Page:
Fiji – “The Big Trip” travel guide

Please note that I traveled to Fiji pre Covid. Use this link for up to date information before travel.

Bula! So, you want to visit paradise but you aren’t too sure where to start? Well here is a quick guide to Fiji (Viti). Before we set off into the nitty gritty here are some Fijian phrases to give you a kick start!

Bula – hello, cheers etc. Essentially an all-rounder of a word.You can have a bula shirt, bula dress and the island hopping boat pass is a bula pass!

Vinkaka – Thank you. Can also say Bula Vinaka for more formal. The least formal is ‘Naka

G is pronounced with a “ng” so Sega is ~Senga. C is pronounced with “th”. Moce is ~Mothey

Sega Na Leqa – Pronounced (Senga na Lenga) The Fijian equivalent of Hakuna Matata!! It means no worries and is my personal favourite of all the phrases.

Moce & Soto Tale – Moce (Mothay) is a definite goodbye. You say this to someone you won’t see again that day. Sote Tale is literally “see you later”.


Fly into Nadi (Pronounced Nandi) – Home of the international airport. You can fly Fiji airways direct from all over the world. Australia, New Zealand, Hong Kong, Singapore, Japan, California and many more along with code share. For a list of airlines use this link.

Please check if you need visa’s for entry.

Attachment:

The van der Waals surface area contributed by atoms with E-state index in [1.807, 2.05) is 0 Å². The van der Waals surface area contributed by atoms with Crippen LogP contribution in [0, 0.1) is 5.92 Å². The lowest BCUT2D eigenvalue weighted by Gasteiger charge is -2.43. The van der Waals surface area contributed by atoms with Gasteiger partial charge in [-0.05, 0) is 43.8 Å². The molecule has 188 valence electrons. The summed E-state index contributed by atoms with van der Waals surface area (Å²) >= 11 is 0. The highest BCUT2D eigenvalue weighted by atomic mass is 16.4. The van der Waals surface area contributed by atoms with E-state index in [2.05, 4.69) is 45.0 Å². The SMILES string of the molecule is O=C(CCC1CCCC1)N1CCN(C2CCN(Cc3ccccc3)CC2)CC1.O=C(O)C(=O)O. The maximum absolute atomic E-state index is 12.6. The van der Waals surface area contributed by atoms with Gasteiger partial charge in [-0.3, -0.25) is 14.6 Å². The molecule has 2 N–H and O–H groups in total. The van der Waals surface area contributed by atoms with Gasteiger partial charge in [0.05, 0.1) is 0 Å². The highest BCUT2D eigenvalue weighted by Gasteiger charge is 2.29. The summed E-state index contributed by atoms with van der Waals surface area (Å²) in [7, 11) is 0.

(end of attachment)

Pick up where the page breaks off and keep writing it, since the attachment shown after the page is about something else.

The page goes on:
You have just landed and you are breathing in the fresh island air! Now you want to get rid of your suitcases and go for a swim, drink out of a fresh coconut and enjoy island life. The first stop for most landing in Fiji is Bamboo backpackers. If you would like to stay in a more high end hotel, there is a host to choose from in Nadi but I would recommend only a night or two to refresh the body after travel and then venture other parts of the island to soak in the real beauty.

Bamboo Backpackers – Situated 15 minutes from the airpots this hostel offers free collection from the airport. Once leaving security speak to the person at the table on the left just before the exit. They will contact the hostel who will send out a van to come and collect you free of charge. This is a very popular hostel and depending on the day, this backpackers can have a real vibe. It is a hot spot for the surrounding area especially on the weekends. Rooms are anywhere from $10 to $40 fiji ($5-20 US). Bamboo has a concierge for booking all sorts of tours. All payment and logistics can be sorted through them which really helps save a lot of time and effort. I planned a trip through concierge to the Yasawa islands which I will going more detail later. The staff were incredibly helpful and helped me pick the perfect trip. Bamboo backpackers is also where I decided to do “The Big Trip” which is the ultimate journey when visiting Fiji. To book the Bamboo Backpackers use the link here.